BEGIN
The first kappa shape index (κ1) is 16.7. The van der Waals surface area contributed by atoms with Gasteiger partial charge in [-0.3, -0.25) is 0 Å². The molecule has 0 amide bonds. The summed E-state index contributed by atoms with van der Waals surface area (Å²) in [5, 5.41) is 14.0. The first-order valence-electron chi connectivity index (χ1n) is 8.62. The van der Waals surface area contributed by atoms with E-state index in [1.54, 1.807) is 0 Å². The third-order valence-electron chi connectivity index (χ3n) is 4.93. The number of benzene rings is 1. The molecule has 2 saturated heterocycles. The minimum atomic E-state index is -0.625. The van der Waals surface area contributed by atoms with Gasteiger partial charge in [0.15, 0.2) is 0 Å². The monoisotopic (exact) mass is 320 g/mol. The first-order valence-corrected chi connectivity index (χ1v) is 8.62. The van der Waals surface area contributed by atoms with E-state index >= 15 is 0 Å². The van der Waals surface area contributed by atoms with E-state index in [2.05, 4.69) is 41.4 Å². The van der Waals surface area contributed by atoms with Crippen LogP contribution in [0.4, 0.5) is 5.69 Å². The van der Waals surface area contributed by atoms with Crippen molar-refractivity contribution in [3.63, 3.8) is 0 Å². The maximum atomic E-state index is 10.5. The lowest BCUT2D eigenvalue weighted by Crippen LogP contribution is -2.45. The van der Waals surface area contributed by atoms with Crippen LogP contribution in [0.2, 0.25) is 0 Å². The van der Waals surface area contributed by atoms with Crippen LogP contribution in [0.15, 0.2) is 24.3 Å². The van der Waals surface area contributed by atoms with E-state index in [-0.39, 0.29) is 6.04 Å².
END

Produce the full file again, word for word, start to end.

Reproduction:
The first kappa shape index (κ1) is 16.7. The van der Waals surface area contributed by atoms with Gasteiger partial charge in [-0.3, -0.25) is 0 Å². The molecule has 0 amide bonds. The summed E-state index contributed by atoms with van der Waals surface area (Å²) in [5, 5.41) is 14.0. The first-order valence-electron chi connectivity index (χ1n) is 8.62. The van der Waals surface area contributed by atoms with E-state index in [1.54, 1.807) is 0 Å². The third-order valence-electron chi connectivity index (χ3n) is 4.93. The number of benzene rings is 1. The molecule has 2 saturated heterocycles. The minimum atomic E-state index is -0.625. The van der Waals surface area contributed by atoms with Gasteiger partial charge in [0.15, 0.2) is 0 Å². The monoisotopic (exact) mass is 320 g/mol. The first-order valence-corrected chi connectivity index (χ1v) is 8.62. The van der Waals surface area contributed by atoms with E-state index >= 15 is 0 Å². The van der Waals surface area contributed by atoms with E-state index in [2.05, 4.69) is 41.4 Å². The van der Waals surface area contributed by atoms with Crippen LogP contribution in [0.4, 0.5) is 5.69 Å². The van der Waals surface area contributed by atoms with Crippen molar-refractivity contribution in [3.63, 3.8) is 0 Å². The maximum atomic E-state index is 10.5. The lowest BCUT2D eigenvalue weighted by Crippen LogP contribution is -2.45. The van der Waals surface area contributed by atoms with Crippen LogP contribution in [0.2, 0.25) is 0 Å². The van der Waals surface area contributed by atoms with Crippen LogP contribution in [0.15, 0.2) is 24.3 Å². The van der Waals surface area contributed by atoms with E-state index in [-0.39, 0.29) is 6.04 Å².